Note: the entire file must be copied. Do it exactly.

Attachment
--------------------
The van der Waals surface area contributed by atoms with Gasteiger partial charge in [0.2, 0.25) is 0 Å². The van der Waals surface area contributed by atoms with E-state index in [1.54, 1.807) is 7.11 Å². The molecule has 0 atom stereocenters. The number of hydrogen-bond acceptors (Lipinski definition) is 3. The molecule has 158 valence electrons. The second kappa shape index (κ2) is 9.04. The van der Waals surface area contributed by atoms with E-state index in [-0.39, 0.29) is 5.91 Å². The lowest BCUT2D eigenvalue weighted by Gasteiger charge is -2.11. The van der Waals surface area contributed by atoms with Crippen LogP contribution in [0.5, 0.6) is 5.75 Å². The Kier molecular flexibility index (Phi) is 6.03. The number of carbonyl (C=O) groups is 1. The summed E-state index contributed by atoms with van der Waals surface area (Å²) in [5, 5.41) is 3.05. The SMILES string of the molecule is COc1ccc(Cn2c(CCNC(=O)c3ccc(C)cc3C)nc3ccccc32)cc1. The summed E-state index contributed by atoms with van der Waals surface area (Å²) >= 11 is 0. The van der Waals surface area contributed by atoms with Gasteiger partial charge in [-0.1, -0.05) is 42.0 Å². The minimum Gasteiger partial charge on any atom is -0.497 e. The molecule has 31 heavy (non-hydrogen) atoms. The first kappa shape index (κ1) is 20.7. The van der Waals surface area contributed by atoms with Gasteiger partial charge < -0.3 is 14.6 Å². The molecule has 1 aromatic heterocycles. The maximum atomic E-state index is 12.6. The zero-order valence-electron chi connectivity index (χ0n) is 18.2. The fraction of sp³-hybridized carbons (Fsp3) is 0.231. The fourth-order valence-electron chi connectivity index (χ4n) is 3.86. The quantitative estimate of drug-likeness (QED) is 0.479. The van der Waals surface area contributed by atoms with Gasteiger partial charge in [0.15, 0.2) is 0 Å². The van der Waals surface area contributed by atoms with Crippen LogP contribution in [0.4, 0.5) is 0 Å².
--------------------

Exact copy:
The van der Waals surface area contributed by atoms with Gasteiger partial charge in [0.2, 0.25) is 0 Å². The van der Waals surface area contributed by atoms with E-state index in [1.54, 1.807) is 7.11 Å². The molecule has 0 atom stereocenters. The number of hydrogen-bond acceptors (Lipinski definition) is 3. The molecule has 158 valence electrons. The second kappa shape index (κ2) is 9.04. The van der Waals surface area contributed by atoms with E-state index in [-0.39, 0.29) is 5.91 Å². The lowest BCUT2D eigenvalue weighted by Gasteiger charge is -2.11. The van der Waals surface area contributed by atoms with Crippen LogP contribution in [0.5, 0.6) is 5.75 Å². The Kier molecular flexibility index (Phi) is 6.03. The number of carbonyl (C=O) groups is 1. The summed E-state index contributed by atoms with van der Waals surface area (Å²) in [5, 5.41) is 3.05. The SMILES string of the molecule is COc1ccc(Cn2c(CCNC(=O)c3ccc(C)cc3C)nc3ccccc32)cc1. The summed E-state index contributed by atoms with van der Waals surface area (Å²) >= 11 is 0. The van der Waals surface area contributed by atoms with Gasteiger partial charge in [-0.1, -0.05) is 42.0 Å². The minimum Gasteiger partial charge on any atom is -0.497 e. The molecule has 31 heavy (non-hydrogen) atoms. The first kappa shape index (κ1) is 20.7. The van der Waals surface area contributed by atoms with Gasteiger partial charge < -0.3 is 14.6 Å². The molecule has 1 aromatic heterocycles. The maximum atomic E-state index is 12.6. The zero-order valence-electron chi connectivity index (χ0n) is 18.2. The fraction of sp³-hybridized carbons (Fsp3) is 0.231. The fourth-order valence-electron chi connectivity index (χ4n) is 3.86. The quantitative estimate of drug-likeness (QED) is 0.479. The van der Waals surface area contributed by atoms with Gasteiger partial charge in [0.15, 0.2) is 0 Å². The van der Waals surface area contributed by atoms with Crippen LogP contribution in [0.4, 0.5) is 0 Å².